David Fialko from The Council of Southeast Pennsylvania visited our class on Tuesday, February 6, to demonstrate how to use Narcan and discuss the brain chemistry behind addiction.

He discussed the variations in opioids and their potencies. Natural opioids come from the opium poppy while semi-synthetic opioids are substances like heroin and hydrocodone. Fully synthetic opioids are drugs like fentanyl and methadone. Fully synthetic opioids can kill both opioid-tolerant and opioid naïve (those who don’t use opioids regularly) people instantaneously. Carfentanil is 100 times more powerful than heroin.

I learned the number of people seeking treatment for opioid addiction has surpassed the number of people seeking treatment for alcohol, even though alcohol is legal. Heroin on the streets right now in Philadelphia is 80-90 percent pure. 15 years ago it was 10-20 percent pure. It’s also cheaper now, going for as little as $5 per bag.

Codeine is molecularly identical to morphine. The only difference is potency. Our brains can’t differentiate between snorting heroin and drinking a lot of codeine. This is dangerous because codeine is glorified in lots of music that can encourage teenagers and young adults to drink it in excess.

The same receptor that feels the high (euphoria) from a drug controls the body’s respiratory functions. Oxytocin is a naturally occurring high. Everyone wakes up each day and wants this euphoric feeling simply because it feels good. All of the brain’s naturally occurring drugs are found in nature, but you never get more than the small, controlled doses that help build relationships naturally. When opioids come from an external source, though, the high can be 1000% more powerful than your baseline natural opioid production. That’s exactly what makes drugs so addicting. You get a much bigger high without having to put in any effort.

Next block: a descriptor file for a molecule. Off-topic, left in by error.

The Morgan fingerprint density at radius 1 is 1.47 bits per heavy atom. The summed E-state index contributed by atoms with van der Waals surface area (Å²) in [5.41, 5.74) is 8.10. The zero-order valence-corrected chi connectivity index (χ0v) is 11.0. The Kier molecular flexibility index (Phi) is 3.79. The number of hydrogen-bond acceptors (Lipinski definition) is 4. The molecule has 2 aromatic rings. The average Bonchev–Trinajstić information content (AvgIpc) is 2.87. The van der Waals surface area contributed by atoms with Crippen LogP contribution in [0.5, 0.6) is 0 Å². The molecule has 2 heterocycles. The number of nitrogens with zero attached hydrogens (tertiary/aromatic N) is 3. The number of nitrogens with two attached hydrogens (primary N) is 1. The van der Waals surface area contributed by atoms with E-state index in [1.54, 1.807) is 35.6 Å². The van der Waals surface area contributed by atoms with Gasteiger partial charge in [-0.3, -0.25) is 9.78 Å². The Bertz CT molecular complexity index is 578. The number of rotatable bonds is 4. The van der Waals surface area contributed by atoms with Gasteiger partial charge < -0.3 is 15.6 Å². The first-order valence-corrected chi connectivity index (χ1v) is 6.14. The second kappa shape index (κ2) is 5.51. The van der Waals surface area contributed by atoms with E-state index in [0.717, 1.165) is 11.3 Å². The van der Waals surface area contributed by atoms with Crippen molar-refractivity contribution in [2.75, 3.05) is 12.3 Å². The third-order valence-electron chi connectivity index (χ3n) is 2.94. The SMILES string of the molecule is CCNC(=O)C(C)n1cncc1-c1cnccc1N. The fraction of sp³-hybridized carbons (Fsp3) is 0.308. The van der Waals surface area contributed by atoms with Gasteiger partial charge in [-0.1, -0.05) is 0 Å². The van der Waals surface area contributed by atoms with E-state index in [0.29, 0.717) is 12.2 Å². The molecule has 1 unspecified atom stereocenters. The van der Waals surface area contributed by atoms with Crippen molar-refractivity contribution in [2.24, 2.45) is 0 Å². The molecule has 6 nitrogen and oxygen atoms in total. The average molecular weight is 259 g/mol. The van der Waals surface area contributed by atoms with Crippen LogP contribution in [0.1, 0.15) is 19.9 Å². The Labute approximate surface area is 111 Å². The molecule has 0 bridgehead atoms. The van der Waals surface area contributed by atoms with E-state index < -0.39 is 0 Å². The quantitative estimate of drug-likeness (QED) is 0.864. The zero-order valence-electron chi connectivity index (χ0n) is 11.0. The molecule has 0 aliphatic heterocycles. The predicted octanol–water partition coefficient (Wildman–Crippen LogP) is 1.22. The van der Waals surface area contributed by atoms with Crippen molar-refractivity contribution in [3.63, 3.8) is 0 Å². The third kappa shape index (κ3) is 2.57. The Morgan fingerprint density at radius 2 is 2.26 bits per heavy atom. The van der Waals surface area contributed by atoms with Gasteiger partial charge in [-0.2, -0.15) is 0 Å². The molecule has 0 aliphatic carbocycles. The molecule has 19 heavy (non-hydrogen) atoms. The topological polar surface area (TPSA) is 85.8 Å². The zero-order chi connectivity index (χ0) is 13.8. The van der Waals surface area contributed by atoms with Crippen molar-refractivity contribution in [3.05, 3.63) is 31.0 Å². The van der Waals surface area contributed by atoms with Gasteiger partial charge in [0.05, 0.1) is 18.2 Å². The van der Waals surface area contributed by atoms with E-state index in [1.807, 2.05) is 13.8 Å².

When you start to use a drug on a daily basis, you gain a tolerance. It can take days for noradrenaline in the brain to readjust after you ingest a large amount of opioids. That’s when you get unpleasant withdrawal symptoms like shaking, vomiting, and irritability. People get the motivation to act uncharacteristically for themselves from trying to avoid the biological withdrawal from a drug. It can take 7 to 12 days for someone’s adrenaline to return to baseline when detoxing from a drug.

The U.S. consumes 80 percent of the world’s opioid-based drugs. People with addictions will seek out a dealer’s drugs that caused another person to overdose because they want to feel a potent high again. You used to only be able to get high from heroin through injection because it was much weaker, but now someone at a party could accidentally snort heroin thinking it was cocaine, a drug with a perceived low level of harm.

Narcan removes the opioid molecules from receptors in the brain so they just float around in the brain’s synapse instead. You still need to seek medical attention after using Narcan because the Narcan molecules dissipate before the opioid molecules will fully disappear from the synapse.

If administering Narcan, use a glove to avoid transdermal absorption. Mark the nostril you injected with a marker. If you need to do a second dose, put it up the opposite nostril. Give a second dose after two minutes if there’s no breath or pulse, or wait three minutes if there is a breath and a pulse. Be sure to let emergency services know how much Narcan you’ve given someone.

Call 911 as soon as you determine someone is unresponsive. Saying verbally, “I’m going to give you Narcan now!” before you administer it might alert the person’s brain. After administering, put the person in the recovery position by rolling them on to their left-hand side to reduce pressure on the heart.